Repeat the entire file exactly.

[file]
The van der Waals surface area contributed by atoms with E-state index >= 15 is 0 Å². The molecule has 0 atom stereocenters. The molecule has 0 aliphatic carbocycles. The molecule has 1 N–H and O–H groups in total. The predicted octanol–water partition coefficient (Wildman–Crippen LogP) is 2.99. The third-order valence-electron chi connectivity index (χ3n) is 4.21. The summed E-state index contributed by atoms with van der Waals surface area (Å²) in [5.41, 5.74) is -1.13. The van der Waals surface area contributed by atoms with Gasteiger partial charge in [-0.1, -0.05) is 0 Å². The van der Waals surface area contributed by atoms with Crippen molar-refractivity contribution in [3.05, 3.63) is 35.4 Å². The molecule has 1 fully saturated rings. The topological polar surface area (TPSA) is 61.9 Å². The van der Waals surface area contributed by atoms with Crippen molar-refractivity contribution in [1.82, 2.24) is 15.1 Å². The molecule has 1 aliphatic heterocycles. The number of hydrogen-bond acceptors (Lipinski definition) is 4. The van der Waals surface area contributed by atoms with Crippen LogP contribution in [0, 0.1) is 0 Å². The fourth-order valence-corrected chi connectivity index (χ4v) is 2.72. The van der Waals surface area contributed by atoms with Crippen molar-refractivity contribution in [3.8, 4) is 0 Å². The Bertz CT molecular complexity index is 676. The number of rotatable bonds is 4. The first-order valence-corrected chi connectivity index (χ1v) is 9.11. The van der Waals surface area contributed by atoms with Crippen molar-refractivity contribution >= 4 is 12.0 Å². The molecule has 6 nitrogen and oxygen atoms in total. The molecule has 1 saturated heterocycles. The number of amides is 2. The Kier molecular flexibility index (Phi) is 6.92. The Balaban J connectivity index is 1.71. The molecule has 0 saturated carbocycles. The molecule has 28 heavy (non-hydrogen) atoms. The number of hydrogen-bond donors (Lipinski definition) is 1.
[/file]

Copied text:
The van der Waals surface area contributed by atoms with E-state index >= 15 is 0 Å². The molecule has 0 atom stereocenters. The molecule has 0 aliphatic carbocycles. The molecule has 1 N–H and O–H groups in total. The predicted octanol–water partition coefficient (Wildman–Crippen LogP) is 2.99. The third-order valence-electron chi connectivity index (χ3n) is 4.21. The summed E-state index contributed by atoms with van der Waals surface area (Å²) in [5.41, 5.74) is -1.13. The van der Waals surface area contributed by atoms with Gasteiger partial charge in [-0.1, -0.05) is 0 Å². The van der Waals surface area contributed by atoms with Crippen molar-refractivity contribution in [3.05, 3.63) is 35.4 Å². The molecule has 1 fully saturated rings. The topological polar surface area (TPSA) is 61.9 Å². The van der Waals surface area contributed by atoms with Crippen molar-refractivity contribution in [1.82, 2.24) is 15.1 Å². The molecule has 1 aliphatic heterocycles. The number of hydrogen-bond acceptors (Lipinski definition) is 4. The van der Waals surface area contributed by atoms with Crippen LogP contribution in [0, 0.1) is 0 Å². The fourth-order valence-corrected chi connectivity index (χ4v) is 2.72. The van der Waals surface area contributed by atoms with Crippen molar-refractivity contribution in [3.8, 4) is 0 Å². The Bertz CT molecular complexity index is 676. The number of rotatable bonds is 4. The first-order valence-corrected chi connectivity index (χ1v) is 9.11. The van der Waals surface area contributed by atoms with Crippen molar-refractivity contribution >= 4 is 12.0 Å². The molecule has 6 nitrogen and oxygen atoms in total. The molecule has 1 saturated heterocycles. The number of amides is 2. The Kier molecular flexibility index (Phi) is 6.92. The Balaban J connectivity index is 1.71. The molecule has 0 saturated carbocycles. The molecule has 28 heavy (non-hydrogen) atoms. The number of hydrogen-bond donors (Lipinski definition) is 1.